Internachi certified professional inspector
If there is one thing that I dislike about being a homeowner is dealing with the seasonal nuisance of ants and wasps. Both these critters have attempted to take over our property but we have been fortunate enough to keep them at bay.
Ants are No Termites (but Annoying Nonetheless)
Fortunately, we do not have building destroying termites in Nova Scotia (yet), but ants, particularly Carpenter Ants can cause building damage, not to mention they are ugly and annoying. Like any pest, the best way to get rid of them is to prevent entry in the first place but as any home resident knows that is easier said than done! The biggest thing to remember is that ants are searching for food and water, particularly sugar. Remove empty pop cans and garbage frequently and be sure to keep the home’s humidity down in the summer as ants are attracted to moist environments.
If they do make a large-scale appearance, it is my experience that the best way to get rid of them is to use a liquid ant bait. Yes, this will attract a significantly larger number of ants for a day or so, but they will quickly take the poison back to the nest. What’s even better is that the ants will literally take away any of the corpses!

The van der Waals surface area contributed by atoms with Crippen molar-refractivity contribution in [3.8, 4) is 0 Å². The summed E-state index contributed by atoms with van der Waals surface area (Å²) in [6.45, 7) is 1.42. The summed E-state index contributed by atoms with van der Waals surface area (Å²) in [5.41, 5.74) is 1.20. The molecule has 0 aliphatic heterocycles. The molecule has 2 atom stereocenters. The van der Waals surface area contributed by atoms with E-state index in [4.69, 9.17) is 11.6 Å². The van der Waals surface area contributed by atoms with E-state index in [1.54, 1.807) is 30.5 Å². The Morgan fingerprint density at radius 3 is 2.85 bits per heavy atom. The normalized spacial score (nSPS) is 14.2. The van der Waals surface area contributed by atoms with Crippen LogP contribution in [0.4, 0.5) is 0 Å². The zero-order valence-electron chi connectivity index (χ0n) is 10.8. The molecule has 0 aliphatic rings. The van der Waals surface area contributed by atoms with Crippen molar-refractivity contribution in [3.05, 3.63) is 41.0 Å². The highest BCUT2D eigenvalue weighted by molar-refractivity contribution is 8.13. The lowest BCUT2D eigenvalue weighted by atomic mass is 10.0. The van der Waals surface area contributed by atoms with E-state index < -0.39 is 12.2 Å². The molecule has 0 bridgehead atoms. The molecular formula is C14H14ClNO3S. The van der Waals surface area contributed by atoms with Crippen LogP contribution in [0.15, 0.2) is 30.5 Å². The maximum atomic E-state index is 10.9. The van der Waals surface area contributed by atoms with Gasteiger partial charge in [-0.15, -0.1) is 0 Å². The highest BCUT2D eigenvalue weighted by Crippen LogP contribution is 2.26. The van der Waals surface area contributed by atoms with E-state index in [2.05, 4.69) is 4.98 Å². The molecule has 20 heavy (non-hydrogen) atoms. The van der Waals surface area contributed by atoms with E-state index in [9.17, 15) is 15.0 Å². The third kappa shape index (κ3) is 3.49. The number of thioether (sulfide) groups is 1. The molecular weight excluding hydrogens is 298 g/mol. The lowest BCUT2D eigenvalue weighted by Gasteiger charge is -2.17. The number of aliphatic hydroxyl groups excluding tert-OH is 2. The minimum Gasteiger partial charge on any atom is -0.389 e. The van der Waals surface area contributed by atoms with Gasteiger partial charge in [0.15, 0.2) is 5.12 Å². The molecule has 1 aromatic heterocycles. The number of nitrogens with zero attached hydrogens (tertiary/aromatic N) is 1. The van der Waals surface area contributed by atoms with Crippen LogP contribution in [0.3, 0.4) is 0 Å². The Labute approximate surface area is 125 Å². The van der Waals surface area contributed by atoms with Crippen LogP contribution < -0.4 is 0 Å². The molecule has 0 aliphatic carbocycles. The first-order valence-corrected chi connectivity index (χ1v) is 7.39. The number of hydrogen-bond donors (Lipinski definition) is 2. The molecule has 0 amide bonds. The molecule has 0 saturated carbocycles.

Wasps Can Buzz Off!
Wasps are aggressive, highly territorial and can deliver painful and, for someone with allergies, fatal stings. There are several ways to get rid of them and the following two methods I have found to keep them away from our home seem to be the most effective.
The first success I had was using a pop bottle with a special top (which can be purchased anywhere that sells pest control products) that allowed easy entry but challenging escape. I tried a few liquids and found orange juice to be the best solution. It typically takes a few days, but the number of wasps trapped will exponentially grow over time until the problem is eliminated. Still, the best way to stop wasps is to keep them away in the first place. In my experience, the best method for keeping wasps away is using a fake nest in the spring. While this is commonly thought of as a total myth, it was effective for our family and permanently kept the annual nest building away from the house.
Generally, an established nest can be destroyed after dark using an insecticide spray but if it is in a hard-to-reach area, such as a soffit or hidden under a woodpile it is best to call the professionals. Getting swarmed on a ladder or amongst a woodpile is a deeply unpleasant scenario.